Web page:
Suffix "_C" is added to the ACLineSegementPhase
Suffix “_L0” added for the first location, and so on. 
For EPRI - only 'pure' UUID's are valid ID's so the FME “derived” UUIDs are mapped to confirming UUID's in the Key Mapping workspace. Subsequent runs of the key mapping workspace will preserve the conforming UUID's so target systems can get persistent ID's.

 

Generating CIM XML XSD

The CIM XML workspace needs an XSD file to define the CIM RDF schema (equivalent to the RDF Schema, but NOT the same as the Enterprise Architect XML XSD). FME can generate an appropriate XSD file from a sample dataset using the CIM XML to XSD Creator workspace discussed below. 
 

Esri UN to CIM XML workflows

The attached zip file (in the Files section of this article) contains several FME workspaces (FME 2022.2) and sample data. These are summarized below.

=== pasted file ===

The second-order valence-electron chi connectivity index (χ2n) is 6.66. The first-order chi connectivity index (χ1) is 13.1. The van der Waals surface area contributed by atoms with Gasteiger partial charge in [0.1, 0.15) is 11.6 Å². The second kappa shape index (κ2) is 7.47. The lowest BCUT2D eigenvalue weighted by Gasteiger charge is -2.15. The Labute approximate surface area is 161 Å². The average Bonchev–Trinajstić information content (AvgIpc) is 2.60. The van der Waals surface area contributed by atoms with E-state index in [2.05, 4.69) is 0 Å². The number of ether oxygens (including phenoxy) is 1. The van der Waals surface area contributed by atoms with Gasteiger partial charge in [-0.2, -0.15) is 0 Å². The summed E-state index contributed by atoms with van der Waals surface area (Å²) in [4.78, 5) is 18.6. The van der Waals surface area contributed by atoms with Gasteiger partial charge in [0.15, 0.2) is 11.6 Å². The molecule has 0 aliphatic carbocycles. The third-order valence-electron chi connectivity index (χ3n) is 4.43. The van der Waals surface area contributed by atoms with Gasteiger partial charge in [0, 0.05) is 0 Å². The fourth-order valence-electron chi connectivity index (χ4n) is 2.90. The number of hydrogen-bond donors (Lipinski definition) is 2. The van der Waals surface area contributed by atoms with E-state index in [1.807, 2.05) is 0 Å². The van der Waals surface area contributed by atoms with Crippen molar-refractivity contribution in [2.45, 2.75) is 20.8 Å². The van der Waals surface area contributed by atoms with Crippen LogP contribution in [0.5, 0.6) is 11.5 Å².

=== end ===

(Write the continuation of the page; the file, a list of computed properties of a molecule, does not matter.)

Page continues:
Workspaces (in order they are typically be executed):

Esri UN JSON to CIM XML

EsriUN_to_CIMXML.fmw.  Workspace for reading Esri UN JSON and creating CIMXML file against a CIM XML profile
Inputs: 

  • CIM XML Instance Set Dataset Name: <any text describing this data  extract> 
  • Source Esri Utility Network JSON File: EsriUN_ExampleData.json. UN JSON export from Esri UN 
  • Source Asset Info Excel File:
Asset Management data: GIS does not contain all the transformer info so the example workspace simulates an asset management system in this spreadsheet:  AssetManager_TankInfo.xlsx
  • Source TD Boundary Model XML File:
TD Boundary Model Basic Golden InstanceSet (XML)  - this gives the boundary node that will connect to the substation Breaker (which is NOT modeled in the Distribution profile): TD Basic Golden InstanceSet.xml. This is the Transmission to Distribution Boundary (note Transmission substation contains the Switch Breaker). 
  • Domain Lookup Tables (Schema Mapping): 
SchemaMapping spreadsheet - phase & base voltage lookup. Used in reader and DatabaseJoiners. Also has vectorGroup lookup for secondary XFR phases & number of  Tanksends (EsriUN_to_CIMXML_Schema_Mapping.xlsx).
  • CIM XML Application Schema (XSD): XSD for the current CIM profile: cim.xsd

 

Outputs:

  • Destination CIM XML File:

Other CIM XML Workspace Parameters: